Researchers have developed a new on-site assay to identify ethnicity from blood samples during forensic analysis of a crime scene.
A group of researchers led by Evgeny Katz from Clarkson University (NY, USA) and Jan Halámek from University at Albany, The State University of New York (NY, USA), have recently developed a new biocatalytic assay that can quickly identify ethnic origin from a blood sample. This novel technique could potentially speed up the process of biological sample analysis during crime scene investigations.
Biological samples are routinely analyzed from crime scenes to uncover details that may be crucial towards the investigation; however, there is currently no assay that can be used on site. Usually, a blood sample extracted from a crime scene has to be transported to a specialist laboratory for diagnosis, unlike the new assay developed in this research study.
Talking to Bioanalysis Zone, Jan Halámek describes the significance of this new bioassay, “Results achieved so far provide solid platform for further development of an on-field analysis system for rapid identification of gender, age and other personal characteristics for forensic applications.”
The bioassay is based on detecting the difference in concentration of two enzymes, creatine kinase and lactate dehydrogenase, which differ in the blood of Caucasians and African Americans. The research team used the ratio of these two biomarkers to identify ethnicity from blood samples from healthy adults. A multi-step, multi-enzyme biocatalytic is used to amplify the differences in the two biomarkers. In addition, the developed assay was tested on both dried samples and samples that were up to 24 hours old, simulating conditions found at crime scenes.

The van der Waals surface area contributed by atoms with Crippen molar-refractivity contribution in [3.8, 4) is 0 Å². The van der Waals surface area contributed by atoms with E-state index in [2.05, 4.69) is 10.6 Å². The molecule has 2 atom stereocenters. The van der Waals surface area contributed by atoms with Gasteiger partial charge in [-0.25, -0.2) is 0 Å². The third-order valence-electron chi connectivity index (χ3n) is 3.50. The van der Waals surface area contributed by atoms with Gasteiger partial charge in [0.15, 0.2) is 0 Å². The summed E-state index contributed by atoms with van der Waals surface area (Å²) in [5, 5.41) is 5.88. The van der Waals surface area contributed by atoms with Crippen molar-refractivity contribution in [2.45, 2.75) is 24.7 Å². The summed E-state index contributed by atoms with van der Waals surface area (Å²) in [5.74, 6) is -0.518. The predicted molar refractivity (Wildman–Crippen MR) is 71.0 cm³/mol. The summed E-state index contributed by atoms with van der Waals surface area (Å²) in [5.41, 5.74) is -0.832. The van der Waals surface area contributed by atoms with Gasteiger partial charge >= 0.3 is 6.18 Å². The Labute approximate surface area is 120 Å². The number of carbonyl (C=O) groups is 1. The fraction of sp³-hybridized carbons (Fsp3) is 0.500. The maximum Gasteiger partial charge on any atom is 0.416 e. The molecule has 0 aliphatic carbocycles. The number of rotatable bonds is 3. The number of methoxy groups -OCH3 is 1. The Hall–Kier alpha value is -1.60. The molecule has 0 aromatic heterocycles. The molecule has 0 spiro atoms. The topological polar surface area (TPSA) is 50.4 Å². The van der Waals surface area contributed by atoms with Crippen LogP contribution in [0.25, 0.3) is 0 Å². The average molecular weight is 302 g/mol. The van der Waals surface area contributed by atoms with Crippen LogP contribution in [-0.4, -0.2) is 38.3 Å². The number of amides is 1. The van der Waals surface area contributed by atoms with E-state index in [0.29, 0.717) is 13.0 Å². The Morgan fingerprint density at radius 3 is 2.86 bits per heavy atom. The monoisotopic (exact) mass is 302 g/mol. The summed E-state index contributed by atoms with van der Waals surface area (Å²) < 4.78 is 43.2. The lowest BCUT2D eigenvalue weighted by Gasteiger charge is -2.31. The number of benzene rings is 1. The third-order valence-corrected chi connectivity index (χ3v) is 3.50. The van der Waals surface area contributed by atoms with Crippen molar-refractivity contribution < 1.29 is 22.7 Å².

Jan Halámek explained the future work being undertaken by the research team, “Different systems based on this approach for determination of other properties like gender, age or even physical constitution are under investigation.”
Source: Kramer F, Halámková L, Poghossian A, Schöning MJ, Katz E, Halámek J. Biocatalytic analysis of biomarkers for forensic identification of ethnicity between Caucasian and African American groups. Analyst. (2013) (Epub ahead of print).